Maui County Weather Report
The weather in Maui is different in each region of the island. You’ll find that the East side is far more humid than Lahaina. You’ll find that Kihei/Wailea area rains only a fraction as much as the Iao Valley (see what to do if it rains in Maui). Weather patterns in each area are respectively fairly similar year-round. The South side of Maui is the driest and the sunniest. Hana is the wettest. Upcountry and the Haleakala Crater are the coldest. See this week’s Maui weather report below.
Hawaii is located in the middle of the most dramatic environment on the planet. Being further away from any content than any other island in the world makes the Hawaiian Islands susceptible to all kinds of natural occurrences.
Among these natural phenomena are Tsunamis, Hurricanes, earthquakes, volcanic eruptions, floods, snow, drought, and any other weather episode you can think of.
After the Tsunami that hit South East Asia after Christmas of 2004, everyone has become awfully aware of the particular devastation a tsunami can have on local populations. Hawaii has never experienced quite as horrific a tsunami as that one, but it has had its fair share. Because of this, Hawaii is equipped with tsunami warning systems around populated coastal areas. You may see large yellow speakers up high on poles near the beach. Many of them are now set up for solar power. These are tested monthly on the first day of the month; so don’t be “alarmed” when they’re testing.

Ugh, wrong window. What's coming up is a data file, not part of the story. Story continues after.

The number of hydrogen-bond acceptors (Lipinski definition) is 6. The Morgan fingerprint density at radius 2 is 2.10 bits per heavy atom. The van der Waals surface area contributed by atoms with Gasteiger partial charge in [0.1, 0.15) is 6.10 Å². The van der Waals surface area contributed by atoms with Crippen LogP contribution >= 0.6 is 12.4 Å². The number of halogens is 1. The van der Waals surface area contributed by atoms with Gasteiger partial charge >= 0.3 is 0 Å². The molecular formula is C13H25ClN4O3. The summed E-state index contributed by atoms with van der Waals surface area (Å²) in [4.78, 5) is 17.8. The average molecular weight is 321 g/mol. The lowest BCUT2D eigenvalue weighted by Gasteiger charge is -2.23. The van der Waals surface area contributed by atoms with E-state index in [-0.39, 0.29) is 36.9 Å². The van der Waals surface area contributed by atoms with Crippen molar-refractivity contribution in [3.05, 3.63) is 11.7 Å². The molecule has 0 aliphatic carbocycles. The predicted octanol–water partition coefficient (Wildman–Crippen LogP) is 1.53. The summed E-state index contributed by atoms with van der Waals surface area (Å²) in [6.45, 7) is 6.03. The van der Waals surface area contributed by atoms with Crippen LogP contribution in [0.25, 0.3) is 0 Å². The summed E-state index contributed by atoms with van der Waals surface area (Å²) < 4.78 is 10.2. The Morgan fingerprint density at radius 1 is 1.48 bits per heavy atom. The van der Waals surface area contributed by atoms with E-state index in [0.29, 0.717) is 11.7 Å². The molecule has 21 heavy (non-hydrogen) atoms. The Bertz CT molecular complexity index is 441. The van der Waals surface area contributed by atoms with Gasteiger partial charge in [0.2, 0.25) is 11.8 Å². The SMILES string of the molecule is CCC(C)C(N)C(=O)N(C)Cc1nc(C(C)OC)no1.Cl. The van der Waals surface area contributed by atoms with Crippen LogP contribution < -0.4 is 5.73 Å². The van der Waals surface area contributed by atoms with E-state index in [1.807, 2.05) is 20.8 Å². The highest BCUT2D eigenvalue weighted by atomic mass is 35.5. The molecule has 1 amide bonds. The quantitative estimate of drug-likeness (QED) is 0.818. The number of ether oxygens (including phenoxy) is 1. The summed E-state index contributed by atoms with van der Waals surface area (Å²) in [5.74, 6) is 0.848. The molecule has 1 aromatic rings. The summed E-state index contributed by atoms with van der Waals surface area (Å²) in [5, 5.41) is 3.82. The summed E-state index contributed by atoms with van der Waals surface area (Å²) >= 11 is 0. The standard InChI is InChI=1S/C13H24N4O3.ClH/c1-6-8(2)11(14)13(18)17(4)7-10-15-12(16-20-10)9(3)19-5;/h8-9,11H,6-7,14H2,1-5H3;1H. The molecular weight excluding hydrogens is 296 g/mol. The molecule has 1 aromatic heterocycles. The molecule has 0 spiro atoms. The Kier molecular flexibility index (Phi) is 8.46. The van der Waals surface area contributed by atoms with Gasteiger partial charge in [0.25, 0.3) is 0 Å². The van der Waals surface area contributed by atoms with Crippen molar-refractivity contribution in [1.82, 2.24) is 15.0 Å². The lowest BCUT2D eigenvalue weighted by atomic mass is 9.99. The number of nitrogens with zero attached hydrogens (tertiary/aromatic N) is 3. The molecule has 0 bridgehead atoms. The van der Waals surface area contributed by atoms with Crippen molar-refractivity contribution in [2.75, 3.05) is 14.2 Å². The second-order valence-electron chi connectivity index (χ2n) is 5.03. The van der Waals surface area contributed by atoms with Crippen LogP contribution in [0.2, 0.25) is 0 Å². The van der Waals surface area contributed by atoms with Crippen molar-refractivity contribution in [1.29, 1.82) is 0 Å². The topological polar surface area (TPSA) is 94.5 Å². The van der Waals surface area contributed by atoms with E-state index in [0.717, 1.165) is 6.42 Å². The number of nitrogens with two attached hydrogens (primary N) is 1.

To view any current warnings go to the Pacific Tsunami Warning Center.
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Hawaii Tsunami History
A 7.1 earthquake hit the Aleutian Islands sending a massive tsunami toward the Big Island of Hawaii on April 1st. It killed 159 people and caused over 26 million dollars in damage.
An 8.2 earthquake off of the Kamchatka Peninsula in the former USSR generated a tsunami on November 4th that caused close to a million dollars in damage, but no one was killed.
Another earthquake from the Aleutian Islands sent a tsunami that caused approximately 5 million dollars in damage on March 9th.
An 8.3 earthquake from Chile killed 61 people in Hilo, Hawaii on May 23rd and caused over 23 million dollars in damage.
Off the coast of the Big Island on November 29th, an earthquake generated a tsunami killing 2 campers at Halape Beach Park.
We had a little scare at the beginning of 2010, but nothing came of it other than some irregular tides.
The devastating earthquake that struck Japan also generated a tsunami wave that pushed close to a mile into Maui’s Central Valley. A lot of water damage but no injuries.
After a 7.7 earthquake near British Columbia, Canada a tsunami warning was issued for Hawaii. Water levels rose a little but no significant damage was recorded.
An 8.3 earthquake near Chile sent tsunami waves toward Hawaii but the result was much smaller by the time it made it to Hawaii making no real threat to the islands.
Though the possibility of a Maui tsunami disaster is possible, it’s far less likely due to island blocking. Still, it’s best to be prepared and aware of where to evacuate if a tsunami hits Maui.